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Student Rights and Responsibilities

When we founded The Pearl, we started off with no rules. When we asked students if they thought we needed any, they said no. Within a few weeks, they decided that they wanted one. They said they worried about their peers if they weren’t in class. They created the rule that if a student was going to be absent they should message their teacher or a peer to let them know they were ok. Our first rule stemmed from how much our students care about each other!

Over the course of our first year, students found that they wanted to create a few more rules to make our classrooms more equitable. Below are the rights and responsibilities developed by our students with minimum input from our director specifically about the camera policy.

Student Rights and Responsibilities

Students have the right to express their ideas and feel heard, however, we believe that it’s our responsibility to speak up for ourselves and actually say what we think.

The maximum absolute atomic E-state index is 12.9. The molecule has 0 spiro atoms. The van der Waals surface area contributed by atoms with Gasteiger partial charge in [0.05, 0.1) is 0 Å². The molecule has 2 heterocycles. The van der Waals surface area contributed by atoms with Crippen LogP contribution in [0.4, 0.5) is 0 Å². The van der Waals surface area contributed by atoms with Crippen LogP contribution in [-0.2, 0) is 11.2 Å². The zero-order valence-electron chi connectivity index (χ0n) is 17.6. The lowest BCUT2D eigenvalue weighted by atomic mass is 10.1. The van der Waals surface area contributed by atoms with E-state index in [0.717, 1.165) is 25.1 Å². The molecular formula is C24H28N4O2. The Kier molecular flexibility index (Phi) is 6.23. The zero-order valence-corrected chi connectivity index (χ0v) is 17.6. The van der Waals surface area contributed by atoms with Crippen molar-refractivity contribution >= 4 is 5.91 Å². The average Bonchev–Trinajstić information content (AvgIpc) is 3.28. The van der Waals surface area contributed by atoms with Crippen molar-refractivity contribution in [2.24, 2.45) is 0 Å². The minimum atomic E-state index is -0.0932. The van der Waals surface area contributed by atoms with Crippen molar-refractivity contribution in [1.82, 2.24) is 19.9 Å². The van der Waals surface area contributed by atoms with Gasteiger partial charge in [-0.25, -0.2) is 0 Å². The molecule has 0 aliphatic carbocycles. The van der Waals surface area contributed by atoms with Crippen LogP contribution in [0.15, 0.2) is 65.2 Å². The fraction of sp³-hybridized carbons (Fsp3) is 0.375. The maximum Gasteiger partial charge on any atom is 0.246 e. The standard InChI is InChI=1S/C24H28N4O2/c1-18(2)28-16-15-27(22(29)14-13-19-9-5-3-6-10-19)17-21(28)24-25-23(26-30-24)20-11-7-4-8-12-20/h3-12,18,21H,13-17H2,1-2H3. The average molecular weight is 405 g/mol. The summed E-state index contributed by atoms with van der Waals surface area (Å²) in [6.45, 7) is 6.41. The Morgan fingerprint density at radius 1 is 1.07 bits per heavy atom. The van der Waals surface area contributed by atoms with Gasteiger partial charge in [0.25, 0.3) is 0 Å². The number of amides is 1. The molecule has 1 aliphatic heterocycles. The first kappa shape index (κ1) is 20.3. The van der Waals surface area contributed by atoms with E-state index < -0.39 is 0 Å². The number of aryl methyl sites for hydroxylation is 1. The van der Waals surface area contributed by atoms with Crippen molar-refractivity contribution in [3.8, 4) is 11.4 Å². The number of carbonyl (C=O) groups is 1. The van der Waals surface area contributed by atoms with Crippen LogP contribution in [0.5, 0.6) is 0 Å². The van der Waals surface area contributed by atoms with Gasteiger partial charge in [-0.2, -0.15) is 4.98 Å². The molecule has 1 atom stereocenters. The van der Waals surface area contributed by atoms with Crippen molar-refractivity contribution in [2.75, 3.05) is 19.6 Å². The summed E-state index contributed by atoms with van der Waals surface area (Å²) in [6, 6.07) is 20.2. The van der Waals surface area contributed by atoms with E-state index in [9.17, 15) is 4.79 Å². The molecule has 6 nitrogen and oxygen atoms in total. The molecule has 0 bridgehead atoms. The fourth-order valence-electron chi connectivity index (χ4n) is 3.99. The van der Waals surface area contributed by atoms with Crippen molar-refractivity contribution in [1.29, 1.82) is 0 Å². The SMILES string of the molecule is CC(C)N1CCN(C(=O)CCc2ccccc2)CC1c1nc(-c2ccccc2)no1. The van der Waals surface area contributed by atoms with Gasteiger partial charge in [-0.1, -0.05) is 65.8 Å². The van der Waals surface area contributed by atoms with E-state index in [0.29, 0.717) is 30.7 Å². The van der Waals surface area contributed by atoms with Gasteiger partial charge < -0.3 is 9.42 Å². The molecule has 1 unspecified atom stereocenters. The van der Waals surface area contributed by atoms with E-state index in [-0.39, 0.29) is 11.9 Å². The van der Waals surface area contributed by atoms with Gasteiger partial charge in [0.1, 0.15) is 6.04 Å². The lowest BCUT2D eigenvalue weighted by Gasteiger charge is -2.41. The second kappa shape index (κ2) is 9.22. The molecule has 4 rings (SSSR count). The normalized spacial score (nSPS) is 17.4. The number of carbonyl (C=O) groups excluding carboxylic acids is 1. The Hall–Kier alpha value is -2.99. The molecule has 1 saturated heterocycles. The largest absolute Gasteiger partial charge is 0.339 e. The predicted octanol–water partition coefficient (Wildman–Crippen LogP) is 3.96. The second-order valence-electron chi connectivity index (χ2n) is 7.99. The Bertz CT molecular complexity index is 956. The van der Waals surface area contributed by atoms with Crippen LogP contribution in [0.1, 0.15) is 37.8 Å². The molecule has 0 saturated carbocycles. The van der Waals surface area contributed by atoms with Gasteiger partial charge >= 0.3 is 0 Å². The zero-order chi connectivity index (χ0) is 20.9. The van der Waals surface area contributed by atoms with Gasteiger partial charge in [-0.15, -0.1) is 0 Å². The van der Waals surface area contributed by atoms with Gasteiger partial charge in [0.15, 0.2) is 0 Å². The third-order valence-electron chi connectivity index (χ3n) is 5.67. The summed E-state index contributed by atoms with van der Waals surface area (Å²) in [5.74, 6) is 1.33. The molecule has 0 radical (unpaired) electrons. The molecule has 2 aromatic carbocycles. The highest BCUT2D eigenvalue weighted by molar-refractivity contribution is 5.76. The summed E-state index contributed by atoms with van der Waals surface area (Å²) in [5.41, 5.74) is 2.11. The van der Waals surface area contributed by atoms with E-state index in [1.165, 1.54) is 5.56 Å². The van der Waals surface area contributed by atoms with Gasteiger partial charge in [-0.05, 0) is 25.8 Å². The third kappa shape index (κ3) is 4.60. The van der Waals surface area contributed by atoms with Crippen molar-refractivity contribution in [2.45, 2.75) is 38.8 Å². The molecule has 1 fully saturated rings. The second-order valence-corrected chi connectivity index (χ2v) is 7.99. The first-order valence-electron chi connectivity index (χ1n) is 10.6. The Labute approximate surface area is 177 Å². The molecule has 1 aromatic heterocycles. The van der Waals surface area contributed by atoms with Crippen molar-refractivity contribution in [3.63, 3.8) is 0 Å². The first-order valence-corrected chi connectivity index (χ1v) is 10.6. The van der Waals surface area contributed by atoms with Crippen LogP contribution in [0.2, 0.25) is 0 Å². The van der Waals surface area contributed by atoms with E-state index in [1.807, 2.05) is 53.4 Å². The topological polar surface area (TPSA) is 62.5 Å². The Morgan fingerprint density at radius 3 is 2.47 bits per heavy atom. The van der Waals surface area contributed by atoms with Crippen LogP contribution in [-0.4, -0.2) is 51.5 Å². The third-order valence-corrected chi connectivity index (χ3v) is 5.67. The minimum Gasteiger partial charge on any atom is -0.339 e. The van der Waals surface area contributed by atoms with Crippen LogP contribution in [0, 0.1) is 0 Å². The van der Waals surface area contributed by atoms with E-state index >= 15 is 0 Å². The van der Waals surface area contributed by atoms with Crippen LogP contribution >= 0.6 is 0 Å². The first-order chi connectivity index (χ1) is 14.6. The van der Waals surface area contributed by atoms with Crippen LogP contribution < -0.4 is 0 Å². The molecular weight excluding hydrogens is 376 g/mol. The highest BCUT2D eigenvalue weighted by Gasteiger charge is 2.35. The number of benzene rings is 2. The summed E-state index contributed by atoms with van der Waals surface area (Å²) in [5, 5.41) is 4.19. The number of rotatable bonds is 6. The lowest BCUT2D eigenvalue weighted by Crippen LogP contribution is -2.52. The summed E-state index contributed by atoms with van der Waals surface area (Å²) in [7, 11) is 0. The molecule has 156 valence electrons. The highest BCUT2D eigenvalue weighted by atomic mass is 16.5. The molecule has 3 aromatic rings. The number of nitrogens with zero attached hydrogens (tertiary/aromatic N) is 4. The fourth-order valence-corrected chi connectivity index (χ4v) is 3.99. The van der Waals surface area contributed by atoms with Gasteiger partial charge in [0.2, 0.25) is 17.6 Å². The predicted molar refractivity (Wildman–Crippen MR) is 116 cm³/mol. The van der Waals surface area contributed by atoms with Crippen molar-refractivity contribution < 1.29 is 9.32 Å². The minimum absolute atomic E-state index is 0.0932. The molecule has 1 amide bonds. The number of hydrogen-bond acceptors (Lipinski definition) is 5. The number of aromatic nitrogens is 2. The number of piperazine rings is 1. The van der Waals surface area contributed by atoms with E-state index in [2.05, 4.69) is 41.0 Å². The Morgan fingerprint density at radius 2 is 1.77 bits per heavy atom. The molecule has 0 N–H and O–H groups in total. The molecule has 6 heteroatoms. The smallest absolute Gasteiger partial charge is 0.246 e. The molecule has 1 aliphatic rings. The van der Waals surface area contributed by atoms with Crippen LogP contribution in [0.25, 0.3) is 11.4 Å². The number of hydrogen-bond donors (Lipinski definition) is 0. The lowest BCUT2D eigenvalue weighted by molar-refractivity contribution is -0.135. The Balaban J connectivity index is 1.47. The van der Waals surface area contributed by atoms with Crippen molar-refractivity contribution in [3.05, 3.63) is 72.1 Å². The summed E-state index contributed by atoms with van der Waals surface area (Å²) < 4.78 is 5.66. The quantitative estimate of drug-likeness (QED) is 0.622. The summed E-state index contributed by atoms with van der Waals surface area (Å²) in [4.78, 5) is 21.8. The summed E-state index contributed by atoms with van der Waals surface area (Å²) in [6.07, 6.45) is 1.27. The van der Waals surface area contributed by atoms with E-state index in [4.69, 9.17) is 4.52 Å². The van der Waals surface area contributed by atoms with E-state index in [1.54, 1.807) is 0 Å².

As students, we have decided that we think it’s fair for students to have their cameras on every class for the first 5 minutes (during check-ins)

We also think students should turn their cameras on when we are speaking, when we are presenting, and when others are presenting (we think it helps the student who is presenting to see other’s faces and see their reactions, so it doesn’t feel like they are presenting to nobody).

Everyone’s full attention should be on class when there is a group discussion happening or teacher is speaking (no games, videos etc.)

Exceptions to turning the camera on are allowed when communicated between student and teacher.

Take the time to let your teacher or one of your peers know if you’re not going to be in class. Your learning is your responsibility and it wastes other student’s class time if they’re waiting around for you.

If you are choosing not to take your learning seriously, that is your choice, but don’t take away the learning opportunity from your peers.

When students create their own rights and responsibilities in a democratic classroom, they are advocating for their needs. Additionally, they are creating a system they respect because their voices were part of the process.

Does this enviornment seem like it would be a refreshing change of pace for your teenager? Get in touch with our director to learn more about our school, or simply enroll now!

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